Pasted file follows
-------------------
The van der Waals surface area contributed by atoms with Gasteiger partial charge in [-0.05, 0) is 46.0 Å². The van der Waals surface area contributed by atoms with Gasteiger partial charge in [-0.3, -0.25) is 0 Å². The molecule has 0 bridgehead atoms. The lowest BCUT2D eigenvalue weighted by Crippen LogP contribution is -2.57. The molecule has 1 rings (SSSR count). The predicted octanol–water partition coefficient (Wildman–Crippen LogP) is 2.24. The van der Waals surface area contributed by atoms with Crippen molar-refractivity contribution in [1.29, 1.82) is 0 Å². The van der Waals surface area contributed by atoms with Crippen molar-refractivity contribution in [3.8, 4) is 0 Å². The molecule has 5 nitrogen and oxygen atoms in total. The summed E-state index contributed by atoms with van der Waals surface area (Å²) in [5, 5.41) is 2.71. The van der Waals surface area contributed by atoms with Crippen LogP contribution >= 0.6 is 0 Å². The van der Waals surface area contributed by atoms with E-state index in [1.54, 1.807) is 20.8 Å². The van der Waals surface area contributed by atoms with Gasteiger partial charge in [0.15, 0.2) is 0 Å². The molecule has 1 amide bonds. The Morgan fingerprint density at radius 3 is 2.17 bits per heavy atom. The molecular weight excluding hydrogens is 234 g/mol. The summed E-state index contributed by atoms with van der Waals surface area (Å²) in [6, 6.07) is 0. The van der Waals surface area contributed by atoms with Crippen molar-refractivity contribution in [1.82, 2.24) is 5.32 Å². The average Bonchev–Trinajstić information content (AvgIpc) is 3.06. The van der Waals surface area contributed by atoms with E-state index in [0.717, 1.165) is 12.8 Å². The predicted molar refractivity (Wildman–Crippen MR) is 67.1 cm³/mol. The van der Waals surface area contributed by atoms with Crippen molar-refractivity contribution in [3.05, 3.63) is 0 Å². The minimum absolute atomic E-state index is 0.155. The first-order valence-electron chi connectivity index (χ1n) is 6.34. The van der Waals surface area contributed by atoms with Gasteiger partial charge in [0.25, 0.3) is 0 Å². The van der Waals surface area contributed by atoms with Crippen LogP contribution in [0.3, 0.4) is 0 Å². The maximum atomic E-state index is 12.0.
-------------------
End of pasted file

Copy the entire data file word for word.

The van der Waals surface area contributed by atoms with Gasteiger partial charge in [-0.05, 0) is 46.0 Å². The van der Waals surface area contributed by atoms with Gasteiger partial charge in [-0.3, -0.25) is 0 Å². The molecule has 0 bridgehead atoms. The lowest BCUT2D eigenvalue weighted by Crippen LogP contribution is -2.57. The molecule has 1 rings (SSSR count). The predicted octanol–water partition coefficient (Wildman–Crippen LogP) is 2.24. The van der Waals surface area contributed by atoms with Crippen molar-refractivity contribution in [1.29, 1.82) is 0 Å². The van der Waals surface area contributed by atoms with Crippen molar-refractivity contribution in [3.8, 4) is 0 Å². The molecule has 5 nitrogen and oxygen atoms in total. The summed E-state index contributed by atoms with van der Waals surface area (Å²) in [5, 5.41) is 2.71. The van der Waals surface area contributed by atoms with Crippen LogP contribution >= 0.6 is 0 Å². The van der Waals surface area contributed by atoms with E-state index in [1.54, 1.807) is 20.8 Å². The van der Waals surface area contributed by atoms with Gasteiger partial charge in [0.15, 0.2) is 0 Å². The molecule has 1 amide bonds. The Morgan fingerprint density at radius 3 is 2.17 bits per heavy atom. The molecular weight excluding hydrogens is 234 g/mol. The summed E-state index contributed by atoms with van der Waals surface area (Å²) in [6, 6.07) is 0. The van der Waals surface area contributed by atoms with Crippen molar-refractivity contribution in [1.82, 2.24) is 5.32 Å². The average Bonchev–Trinajstić information content (AvgIpc) is 3.06. The van der Waals surface area contributed by atoms with E-state index in [0.717, 1.165) is 12.8 Å². The predicted molar refractivity (Wildman–Crippen MR) is 67.1 cm³/mol. The van der Waals surface area contributed by atoms with Crippen molar-refractivity contribution in [3.05, 3.63) is 0 Å². The minimum absolute atomic E-state index is 0.155. The first-order valence-electron chi connectivity index (χ1n) is 6.34. The van der Waals surface area contributed by atoms with Gasteiger partial charge in [0.25, 0.3) is 0 Å². The van der Waals surface area contributed by atoms with Crippen LogP contribution in [0.3, 0.4) is 0 Å². The maximum atomic E-state index is 12.0.